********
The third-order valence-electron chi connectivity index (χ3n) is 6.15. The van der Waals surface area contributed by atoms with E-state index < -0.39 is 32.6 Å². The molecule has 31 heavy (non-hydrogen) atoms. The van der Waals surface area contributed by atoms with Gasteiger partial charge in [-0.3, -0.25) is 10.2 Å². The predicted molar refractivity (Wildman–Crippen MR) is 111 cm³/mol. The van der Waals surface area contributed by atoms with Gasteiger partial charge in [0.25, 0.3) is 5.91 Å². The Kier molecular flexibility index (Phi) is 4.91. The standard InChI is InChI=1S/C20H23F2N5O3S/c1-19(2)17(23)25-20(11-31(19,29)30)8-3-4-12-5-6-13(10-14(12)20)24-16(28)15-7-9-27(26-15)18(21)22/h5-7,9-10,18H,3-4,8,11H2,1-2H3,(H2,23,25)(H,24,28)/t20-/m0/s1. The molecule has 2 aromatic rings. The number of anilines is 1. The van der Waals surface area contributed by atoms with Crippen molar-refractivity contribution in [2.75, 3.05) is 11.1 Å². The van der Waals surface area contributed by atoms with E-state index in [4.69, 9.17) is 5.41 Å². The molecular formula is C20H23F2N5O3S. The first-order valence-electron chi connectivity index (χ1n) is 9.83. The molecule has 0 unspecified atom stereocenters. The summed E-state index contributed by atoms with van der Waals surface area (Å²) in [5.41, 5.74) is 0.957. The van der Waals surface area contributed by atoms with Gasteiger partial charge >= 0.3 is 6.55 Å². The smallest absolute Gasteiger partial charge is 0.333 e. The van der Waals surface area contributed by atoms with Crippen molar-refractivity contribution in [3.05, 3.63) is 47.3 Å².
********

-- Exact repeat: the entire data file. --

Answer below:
The third-order valence-electron chi connectivity index (χ3n) is 6.15. The van der Waals surface area contributed by atoms with E-state index < -0.39 is 32.6 Å². The molecule has 31 heavy (non-hydrogen) atoms. The van der Waals surface area contributed by atoms with Gasteiger partial charge in [-0.3, -0.25) is 10.2 Å². The predicted molar refractivity (Wildman–Crippen MR) is 111 cm³/mol. The van der Waals surface area contributed by atoms with Gasteiger partial charge in [0.25, 0.3) is 5.91 Å². The Kier molecular flexibility index (Phi) is 4.91. The standard InChI is InChI=1S/C20H23F2N5O3S/c1-19(2)17(23)25-20(11-31(19,29)30)8-3-4-12-5-6-13(10-14(12)20)24-16(28)15-7-9-27(26-15)18(21)22/h5-7,9-10,18H,3-4,8,11H2,1-2H3,(H2,23,25)(H,24,28)/t20-/m0/s1. The molecule has 2 aromatic rings. The number of anilines is 1. The van der Waals surface area contributed by atoms with Crippen molar-refractivity contribution in [2.75, 3.05) is 11.1 Å². The van der Waals surface area contributed by atoms with E-state index in [4.69, 9.17) is 5.41 Å². The molecular formula is C20H23F2N5O3S. The first-order valence-electron chi connectivity index (χ1n) is 9.83. The molecule has 0 unspecified atom stereocenters. The summed E-state index contributed by atoms with van der Waals surface area (Å²) in [5.41, 5.74) is 0.957. The van der Waals surface area contributed by atoms with Gasteiger partial charge >= 0.3 is 6.55 Å². The smallest absolute Gasteiger partial charge is 0.333 e. The van der Waals surface area contributed by atoms with Crippen molar-refractivity contribution in [3.05, 3.63) is 47.3 Å².